Interaction diagrams of the guidance type with Need for Cognitive Closure (NCC) on knowledge test scores.
Figure 4: Interaction diagrams of the guidance type with Need for Cognitive Closure (NCC) on knowledge test scores.
(A) The interaction is visualised as in a 2 × 2 ANOVA with the dichotomised (median split) NCC. (B) The linear regression slopes are visualised with smoothed standard error areas for the continuous NCC spectrum.

Further measurements

Testing equivalence between NCC levels

The following analyses on the process and outcome variables with the NCC as a dichotomised grouping factor are exploratory and were not part of our main research questions and hypotheses. We have performed them systematically in the same manner as we have done in the previous subsection with the main grouping factor (guidance type). We were interested to explore if there are any meaningful any differences in the dependent variables when the NCC is used as a main grouping factor.

Topic selection.

Low NCC participants selected on average M = 4.39 (SD = 2.59) resolved topics in comparison to M = 4.51 (SD = 3.04) resolved topic selections of high NCC participants. The mean selection difference of 0.11 for resolved topics is equivalent in a 90% CI [−0.81–0.58] and not significant in a 95% CI [−0.94–0.72] within raw equivalence bounds of −1.41 and 1.41 resolved topic selections. Unresolved discussion topics have been selected on average M = 4.35 (SD = 2.58) times by low NCC participants and M = 4.74 (SD = 4.36) by high NCC participants. The mean difference of 0.39 topic selections between the guided wiki groups is equivalent in a 90% CI [−1.28–0.49] and not significant in a 95% CI [−1.45, 0.66] within raw equivalence bounds of −1.79 and 1.79 unresolved topic selections.

Topic reply frequency.

Low NCC participants replied M = 1.65 (SD = 0.86) times on average to resolved controversies. High NCC participants replied M = 1.56 (SD = 0.85) times to these controversial discussion topics. The mean difference in reply frequency between groups of 0.09 replies is equivalent in a 90% CI [−0.12–0.03] and not significant in a 95% CI [−0.16–0.34] within raw equivalence bounds of −0.43 and 0.43. Since the number of total discussion replies was fixed to n = 3, analyses of the reply frequency to unresolved controversies would be completely redundant.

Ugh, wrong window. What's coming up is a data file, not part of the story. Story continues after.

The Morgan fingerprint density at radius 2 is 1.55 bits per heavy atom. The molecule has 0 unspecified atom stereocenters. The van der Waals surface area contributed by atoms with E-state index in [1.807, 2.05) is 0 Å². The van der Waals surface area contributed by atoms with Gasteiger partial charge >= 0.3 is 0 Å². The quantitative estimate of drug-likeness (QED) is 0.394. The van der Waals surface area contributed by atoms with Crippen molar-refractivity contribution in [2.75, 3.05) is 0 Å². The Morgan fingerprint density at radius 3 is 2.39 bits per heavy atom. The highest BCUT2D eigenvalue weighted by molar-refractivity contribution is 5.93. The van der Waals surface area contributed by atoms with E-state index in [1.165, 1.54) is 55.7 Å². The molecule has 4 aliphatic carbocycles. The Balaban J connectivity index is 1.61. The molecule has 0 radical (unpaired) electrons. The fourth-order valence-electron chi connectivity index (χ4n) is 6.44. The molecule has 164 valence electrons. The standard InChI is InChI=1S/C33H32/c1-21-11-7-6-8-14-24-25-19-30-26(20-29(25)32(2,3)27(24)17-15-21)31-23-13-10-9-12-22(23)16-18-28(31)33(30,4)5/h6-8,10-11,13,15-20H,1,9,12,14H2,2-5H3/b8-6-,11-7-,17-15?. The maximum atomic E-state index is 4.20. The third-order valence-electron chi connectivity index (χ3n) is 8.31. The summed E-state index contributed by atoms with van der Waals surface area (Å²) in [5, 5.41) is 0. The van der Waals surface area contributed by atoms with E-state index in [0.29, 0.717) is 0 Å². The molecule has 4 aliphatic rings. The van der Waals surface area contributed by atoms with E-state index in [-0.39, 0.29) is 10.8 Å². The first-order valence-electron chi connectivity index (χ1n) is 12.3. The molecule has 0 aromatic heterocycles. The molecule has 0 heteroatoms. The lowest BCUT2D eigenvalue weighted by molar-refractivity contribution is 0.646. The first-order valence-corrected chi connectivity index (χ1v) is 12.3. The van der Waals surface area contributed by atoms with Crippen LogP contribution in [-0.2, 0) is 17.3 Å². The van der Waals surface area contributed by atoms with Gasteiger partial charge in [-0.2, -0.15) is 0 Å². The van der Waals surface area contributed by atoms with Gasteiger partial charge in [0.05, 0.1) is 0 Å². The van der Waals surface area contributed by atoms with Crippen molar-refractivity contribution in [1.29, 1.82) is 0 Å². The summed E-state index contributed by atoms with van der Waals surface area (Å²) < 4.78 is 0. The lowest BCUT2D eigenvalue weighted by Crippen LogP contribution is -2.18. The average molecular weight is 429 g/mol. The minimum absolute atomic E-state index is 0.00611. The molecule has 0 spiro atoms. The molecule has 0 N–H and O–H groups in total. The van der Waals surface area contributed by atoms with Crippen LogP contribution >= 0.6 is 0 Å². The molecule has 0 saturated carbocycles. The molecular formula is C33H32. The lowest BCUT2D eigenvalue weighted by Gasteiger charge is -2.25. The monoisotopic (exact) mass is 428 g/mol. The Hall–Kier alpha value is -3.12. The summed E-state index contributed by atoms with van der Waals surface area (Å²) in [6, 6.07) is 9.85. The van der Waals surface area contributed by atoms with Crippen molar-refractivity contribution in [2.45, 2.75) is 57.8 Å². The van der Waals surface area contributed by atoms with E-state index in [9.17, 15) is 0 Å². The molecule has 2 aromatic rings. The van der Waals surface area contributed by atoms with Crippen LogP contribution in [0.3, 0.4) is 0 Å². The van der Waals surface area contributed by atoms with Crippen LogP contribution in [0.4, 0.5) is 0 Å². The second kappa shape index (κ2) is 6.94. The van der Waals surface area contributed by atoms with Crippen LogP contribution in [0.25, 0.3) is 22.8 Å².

Topic contribution times.

Low NCC participants spent on average M = 427.15 (SD = 245.71) seconds on contributions to resolved controversial topics, whereas high NCC participants spent M = 440.11 (SD = 279.94) s on contributing to these controversies. This mean contribution time difference of 12.96 s between both groups is equivalent in a 90% CI [−77.78–51.87] and not significant in a 95% CI [−90.33–64.41] within raw equivalence bounds of −131.69 and 131.69 s. Regarding unresolved controversial topics, low NCC participants spent an average time of M = 409.79 (SD = 298.79) seconds on contributions. High NCC participants spent M = 367.61 (SD = 235.40) seconds on contributing to unresolved controversies. The mean difference in contribution times for unresolved controversial topics of 42.17 s is equivalent in a 90% CI [−23.83–108.18] and not significant in a 95% CI [−36.61–120.96] within raw equivalence bounds of −134.49 and 134.49 s.

Equivalence hypothesis test using the two one-sided t-tests (TOST) procedure between low and high NCC levels on mean test scores.
Figure 5: Equivalence hypothesis test using the two one-sided t-tests (TOST) procedure between low and high NCC levels on mean test scores.
Knowledge test.